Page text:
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Edition of 2875 of which 300 copies are signed and numbered 1-300 (131-140 are reserved for dedication); 26 are signed A-Z as artist's proofs; four are signed as dedication copies and three sets are signed as progressives.

June 6, 1988 Eight colors 17 " x 24"

Client: Jim Swinerton, Swinerton & Walberg 580 California Street, San Francisco CA 94104. Telephone (415) 421-2980 1-130, 141-300: Thackrey & Robertson Gallery 131-139: dedication copies A-Z: Artist's own use Dedication copies: Jim Swinerton; Claire, Sam and Michael Fuller Progressives: One set to Jim Swinerton

Models: Sam and Michael Fuller

(Designing With Illustration, Steven Heller & Karen Pomeroy, Van Nostrand Reinhold, 1990)

Fathers teach their sons to be men by deeds more than by words. My father taught me to work with my head and my hands by doing so himself. He took me to look at huge machines, themselves dwarfed by the massive project they were about. "I helped design this. I worked on this dam." He pointed to California's irrigation canals, the eighth wonder of the world. He worked on them, too, for the State Department of Water Resources. He showed me spillways and hydroelectric projects that he and others had designed. Turbines the size of houses generate the electricity that makes this modern world.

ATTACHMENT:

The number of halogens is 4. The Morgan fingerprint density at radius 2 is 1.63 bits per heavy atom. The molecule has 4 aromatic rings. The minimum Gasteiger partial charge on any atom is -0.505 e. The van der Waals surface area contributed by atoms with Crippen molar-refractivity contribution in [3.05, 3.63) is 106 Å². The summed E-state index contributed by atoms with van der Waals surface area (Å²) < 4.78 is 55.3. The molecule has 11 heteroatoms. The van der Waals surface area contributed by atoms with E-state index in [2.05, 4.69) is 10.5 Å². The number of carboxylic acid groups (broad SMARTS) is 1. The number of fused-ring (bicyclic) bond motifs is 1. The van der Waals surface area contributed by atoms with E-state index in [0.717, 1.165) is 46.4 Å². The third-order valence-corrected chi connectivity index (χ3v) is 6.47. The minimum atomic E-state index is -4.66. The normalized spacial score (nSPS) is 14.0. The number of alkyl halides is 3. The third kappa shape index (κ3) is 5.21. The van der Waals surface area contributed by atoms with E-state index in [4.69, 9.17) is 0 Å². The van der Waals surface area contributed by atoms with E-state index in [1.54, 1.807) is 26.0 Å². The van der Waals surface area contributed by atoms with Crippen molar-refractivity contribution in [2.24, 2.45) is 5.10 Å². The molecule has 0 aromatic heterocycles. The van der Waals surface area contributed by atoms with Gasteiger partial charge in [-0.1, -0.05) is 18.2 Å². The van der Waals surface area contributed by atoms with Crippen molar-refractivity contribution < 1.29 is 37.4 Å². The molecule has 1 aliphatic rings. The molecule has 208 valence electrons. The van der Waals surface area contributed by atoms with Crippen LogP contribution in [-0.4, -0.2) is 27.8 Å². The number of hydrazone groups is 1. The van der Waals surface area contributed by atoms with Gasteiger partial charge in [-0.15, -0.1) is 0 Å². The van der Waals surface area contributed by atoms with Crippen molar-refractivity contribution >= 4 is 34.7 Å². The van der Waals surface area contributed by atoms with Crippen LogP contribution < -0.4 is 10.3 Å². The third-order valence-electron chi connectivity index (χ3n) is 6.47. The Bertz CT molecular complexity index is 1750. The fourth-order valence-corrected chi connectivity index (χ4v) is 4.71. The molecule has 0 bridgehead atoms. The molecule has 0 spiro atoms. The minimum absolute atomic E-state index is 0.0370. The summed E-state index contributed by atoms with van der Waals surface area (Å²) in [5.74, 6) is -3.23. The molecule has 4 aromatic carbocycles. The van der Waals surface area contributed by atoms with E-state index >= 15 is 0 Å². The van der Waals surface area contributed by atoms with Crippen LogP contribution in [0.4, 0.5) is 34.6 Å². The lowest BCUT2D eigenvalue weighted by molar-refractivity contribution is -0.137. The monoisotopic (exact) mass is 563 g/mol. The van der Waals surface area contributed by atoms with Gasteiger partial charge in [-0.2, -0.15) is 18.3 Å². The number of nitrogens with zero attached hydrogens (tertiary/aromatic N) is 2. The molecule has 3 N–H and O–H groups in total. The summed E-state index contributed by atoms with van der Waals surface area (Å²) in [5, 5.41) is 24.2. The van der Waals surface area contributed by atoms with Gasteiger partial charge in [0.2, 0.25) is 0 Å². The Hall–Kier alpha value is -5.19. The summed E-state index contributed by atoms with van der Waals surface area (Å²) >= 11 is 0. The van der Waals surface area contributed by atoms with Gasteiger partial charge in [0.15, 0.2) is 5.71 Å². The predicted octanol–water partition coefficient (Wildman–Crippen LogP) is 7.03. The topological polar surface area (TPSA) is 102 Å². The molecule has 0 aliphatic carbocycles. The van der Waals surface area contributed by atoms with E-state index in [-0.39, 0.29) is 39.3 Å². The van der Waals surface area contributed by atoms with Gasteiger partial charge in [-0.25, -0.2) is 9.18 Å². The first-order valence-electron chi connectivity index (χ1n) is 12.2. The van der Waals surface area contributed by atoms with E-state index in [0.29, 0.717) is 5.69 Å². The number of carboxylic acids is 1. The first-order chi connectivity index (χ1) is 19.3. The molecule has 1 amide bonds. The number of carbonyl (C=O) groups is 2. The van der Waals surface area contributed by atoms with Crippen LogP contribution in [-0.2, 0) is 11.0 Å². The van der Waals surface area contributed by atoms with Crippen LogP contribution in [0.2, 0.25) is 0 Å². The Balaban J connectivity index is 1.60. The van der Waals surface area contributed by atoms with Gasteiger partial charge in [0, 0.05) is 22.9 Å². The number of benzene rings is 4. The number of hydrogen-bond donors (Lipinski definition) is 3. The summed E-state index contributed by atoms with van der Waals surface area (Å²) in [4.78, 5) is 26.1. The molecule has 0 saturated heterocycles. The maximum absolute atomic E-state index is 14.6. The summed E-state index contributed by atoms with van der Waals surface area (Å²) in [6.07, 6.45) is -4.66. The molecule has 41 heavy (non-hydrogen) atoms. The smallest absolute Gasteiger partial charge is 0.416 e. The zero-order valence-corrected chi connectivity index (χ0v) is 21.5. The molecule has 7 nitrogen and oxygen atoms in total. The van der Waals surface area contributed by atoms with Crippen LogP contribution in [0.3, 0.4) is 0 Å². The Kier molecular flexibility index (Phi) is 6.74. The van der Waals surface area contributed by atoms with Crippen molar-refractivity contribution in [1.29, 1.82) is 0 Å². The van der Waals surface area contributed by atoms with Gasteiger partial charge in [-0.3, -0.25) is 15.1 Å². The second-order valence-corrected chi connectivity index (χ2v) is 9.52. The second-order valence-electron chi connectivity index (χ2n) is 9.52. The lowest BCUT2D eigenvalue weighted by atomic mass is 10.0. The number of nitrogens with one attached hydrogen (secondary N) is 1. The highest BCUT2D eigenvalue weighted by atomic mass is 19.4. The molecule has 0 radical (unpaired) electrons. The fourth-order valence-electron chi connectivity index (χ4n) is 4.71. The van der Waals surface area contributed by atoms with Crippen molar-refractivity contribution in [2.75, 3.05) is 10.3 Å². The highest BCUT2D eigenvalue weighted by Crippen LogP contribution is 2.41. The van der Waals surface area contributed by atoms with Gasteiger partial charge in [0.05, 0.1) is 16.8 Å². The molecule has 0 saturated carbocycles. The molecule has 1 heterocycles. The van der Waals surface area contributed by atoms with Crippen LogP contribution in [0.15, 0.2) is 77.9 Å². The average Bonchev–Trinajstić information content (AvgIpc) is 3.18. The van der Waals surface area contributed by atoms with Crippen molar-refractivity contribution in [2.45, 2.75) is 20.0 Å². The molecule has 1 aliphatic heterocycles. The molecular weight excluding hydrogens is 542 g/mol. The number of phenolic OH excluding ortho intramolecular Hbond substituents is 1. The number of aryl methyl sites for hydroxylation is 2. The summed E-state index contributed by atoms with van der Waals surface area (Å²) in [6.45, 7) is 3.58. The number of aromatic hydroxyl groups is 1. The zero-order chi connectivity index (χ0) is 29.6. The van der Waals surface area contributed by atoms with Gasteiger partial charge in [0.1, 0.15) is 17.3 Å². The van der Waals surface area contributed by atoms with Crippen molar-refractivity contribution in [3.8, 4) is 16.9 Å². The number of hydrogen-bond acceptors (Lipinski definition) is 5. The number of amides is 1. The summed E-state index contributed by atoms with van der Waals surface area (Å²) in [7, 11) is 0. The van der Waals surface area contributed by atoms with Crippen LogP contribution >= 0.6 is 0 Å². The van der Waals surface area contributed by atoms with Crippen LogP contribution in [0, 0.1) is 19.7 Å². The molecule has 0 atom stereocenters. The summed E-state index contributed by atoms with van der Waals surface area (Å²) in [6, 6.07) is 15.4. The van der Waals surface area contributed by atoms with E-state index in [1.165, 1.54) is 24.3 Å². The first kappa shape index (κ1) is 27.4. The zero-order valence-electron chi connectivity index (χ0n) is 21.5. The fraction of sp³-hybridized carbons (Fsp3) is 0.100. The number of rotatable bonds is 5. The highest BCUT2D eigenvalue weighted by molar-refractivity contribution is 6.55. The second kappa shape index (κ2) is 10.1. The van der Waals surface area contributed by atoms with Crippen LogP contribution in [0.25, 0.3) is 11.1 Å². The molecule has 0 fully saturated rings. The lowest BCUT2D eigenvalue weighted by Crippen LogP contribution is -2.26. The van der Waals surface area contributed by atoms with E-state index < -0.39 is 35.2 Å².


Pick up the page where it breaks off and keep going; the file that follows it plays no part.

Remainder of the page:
My grandfather-my father's father-who lived to the age of 91, was born into a world lit only by fire. In 1892, if you lived in a big city, you might've had gas light. But, out in the countryside, when night descended, you were in the dark. If you wanted light you struck a match and burned an expensive candle, or lit a harsh kerosene lantern. Or, you could look at the stars.

But, much of the time you went to bed with, and got up with, the chickens. The Milky Way, planets, comets, alien suns further away than we can comprehend-they're almost washed away by the electric light we take for granted, forgetting that all humanity before us had nothing even remotely like it. We've lost the stars, but have more time in the day. Might as well take advantage of it: there's plenty of rest in the grave.